“Dividends Are Irrelevant.”
“Dividends Are Old and Boring.”
Those two headlines popped up on a recent Google search of “dividend investing.”
But something else popped up as well … a quote from the richest person in modern history:
“Do you know the only thing that gives me pleasure? It’s to see my dividends coming in.” — John D. Rockefeller
The anti-dividend headlines are from the mid-20-teens, when the market was obsessed with “disruptive” — but profitless — growth stocks.
Rockefeller, on the other hand, made that pro-dividend statement in 1908.
As the times change, so do investor attitudes.
For many people who’ve only been playing the market for the last 15 years or so, investing for dividends seems like something their grandma might do.
Judging by the success of many grandmas who’ve told me how well they’ve done by investing in The Bauman Letter’s Endless Income portfolio, that particular worm is turning again … and your investing strategy should turn with it.
A whole generation of investors has been conditioned to focus on stock price gains to the exclusion of everything else.
After all, the big money comes from investing in up-and-coming companies that are changing the world, right?
Sometimes, but only if you’re incredibly prescient or incredibly patient.
How many investors who bought the ARK Innovation ETF (NYSE: ARKK) called the top in February 2021?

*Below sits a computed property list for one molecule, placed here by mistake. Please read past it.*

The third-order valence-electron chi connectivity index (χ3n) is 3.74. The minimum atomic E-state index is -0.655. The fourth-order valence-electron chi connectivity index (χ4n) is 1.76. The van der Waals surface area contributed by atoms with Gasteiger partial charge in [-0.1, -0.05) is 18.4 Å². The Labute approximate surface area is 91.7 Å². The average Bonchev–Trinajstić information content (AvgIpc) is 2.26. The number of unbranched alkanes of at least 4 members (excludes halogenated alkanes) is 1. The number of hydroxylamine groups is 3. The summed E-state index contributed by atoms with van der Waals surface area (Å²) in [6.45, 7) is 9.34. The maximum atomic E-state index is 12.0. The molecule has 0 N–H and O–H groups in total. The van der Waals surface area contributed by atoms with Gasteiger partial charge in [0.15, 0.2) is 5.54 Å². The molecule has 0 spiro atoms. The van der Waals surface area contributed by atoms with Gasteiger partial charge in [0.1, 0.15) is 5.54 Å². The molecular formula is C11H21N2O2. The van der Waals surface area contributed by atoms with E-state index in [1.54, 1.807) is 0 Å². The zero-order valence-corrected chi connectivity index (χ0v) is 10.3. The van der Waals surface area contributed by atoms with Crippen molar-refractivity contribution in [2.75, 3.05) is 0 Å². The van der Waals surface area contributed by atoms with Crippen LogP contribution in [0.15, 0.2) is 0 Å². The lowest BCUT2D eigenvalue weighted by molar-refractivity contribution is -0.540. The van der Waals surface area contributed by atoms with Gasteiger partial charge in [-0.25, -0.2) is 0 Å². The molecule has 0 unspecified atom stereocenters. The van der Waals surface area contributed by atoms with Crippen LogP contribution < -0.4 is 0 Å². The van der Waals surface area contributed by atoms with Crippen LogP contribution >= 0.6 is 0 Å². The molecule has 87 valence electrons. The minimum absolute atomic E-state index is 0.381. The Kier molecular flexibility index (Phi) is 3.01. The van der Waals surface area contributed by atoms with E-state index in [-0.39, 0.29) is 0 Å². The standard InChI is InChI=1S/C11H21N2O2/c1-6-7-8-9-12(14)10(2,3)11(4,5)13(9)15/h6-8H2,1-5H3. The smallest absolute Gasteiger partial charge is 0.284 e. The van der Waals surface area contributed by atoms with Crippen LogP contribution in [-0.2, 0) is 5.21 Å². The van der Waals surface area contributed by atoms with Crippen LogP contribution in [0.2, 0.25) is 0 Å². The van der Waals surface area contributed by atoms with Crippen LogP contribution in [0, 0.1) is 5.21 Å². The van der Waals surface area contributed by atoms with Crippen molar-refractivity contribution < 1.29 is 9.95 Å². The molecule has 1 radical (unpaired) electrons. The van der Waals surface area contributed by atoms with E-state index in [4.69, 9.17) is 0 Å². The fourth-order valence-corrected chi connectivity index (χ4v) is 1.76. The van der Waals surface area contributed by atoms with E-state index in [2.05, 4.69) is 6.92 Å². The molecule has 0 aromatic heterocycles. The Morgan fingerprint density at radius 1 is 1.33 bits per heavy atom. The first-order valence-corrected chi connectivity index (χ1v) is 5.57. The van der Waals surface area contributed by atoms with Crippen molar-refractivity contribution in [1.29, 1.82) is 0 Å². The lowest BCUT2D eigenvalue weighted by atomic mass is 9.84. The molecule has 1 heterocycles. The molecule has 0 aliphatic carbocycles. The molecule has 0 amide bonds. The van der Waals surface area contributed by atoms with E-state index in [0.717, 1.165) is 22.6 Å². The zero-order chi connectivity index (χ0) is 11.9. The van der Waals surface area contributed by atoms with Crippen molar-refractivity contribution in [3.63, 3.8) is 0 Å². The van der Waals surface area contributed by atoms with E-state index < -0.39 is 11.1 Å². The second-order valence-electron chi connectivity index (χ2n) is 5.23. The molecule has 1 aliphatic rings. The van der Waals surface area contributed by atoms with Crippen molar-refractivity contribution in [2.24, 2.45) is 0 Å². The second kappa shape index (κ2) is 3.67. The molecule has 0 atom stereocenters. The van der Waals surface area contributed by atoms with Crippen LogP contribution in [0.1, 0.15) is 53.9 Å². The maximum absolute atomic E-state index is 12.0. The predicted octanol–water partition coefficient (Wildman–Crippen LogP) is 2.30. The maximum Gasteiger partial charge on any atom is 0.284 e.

The fact is that most people who bought ARKK did so after it had already started its meteoric rise. Since then, they’ve lost their shirts. Some people have even argued that ARKK has produced the greatest wealth destruction in modern investing history.
That’s not to say that some of the exchange-traded fund holdings won’t go on to great things.
But even then, over time, the path to riches is still through dividends. Over 90% of the returns from the S&P 500 from 1994 to 2015 came from dividends:
That’s why I packed The Bauman Letter‘s Endless Income portfolio with income-producing dividend giants … with an average forward yield of 7.5%!
How I Quit Worrying and Learned to Love Dividends
It’s true that dividend payers tend to be mature, slower-growing companies, while younger, faster-growing companies reinvest their retained earnings (if they have any, that is) toward growth.
But as we’ve seen in the last year, the market can turn on growth stocks rapidly and viciously.
On the other hand, dividend payers offer five ways to ensure your financial future even in the toughest times.
Dividends Don’t Lie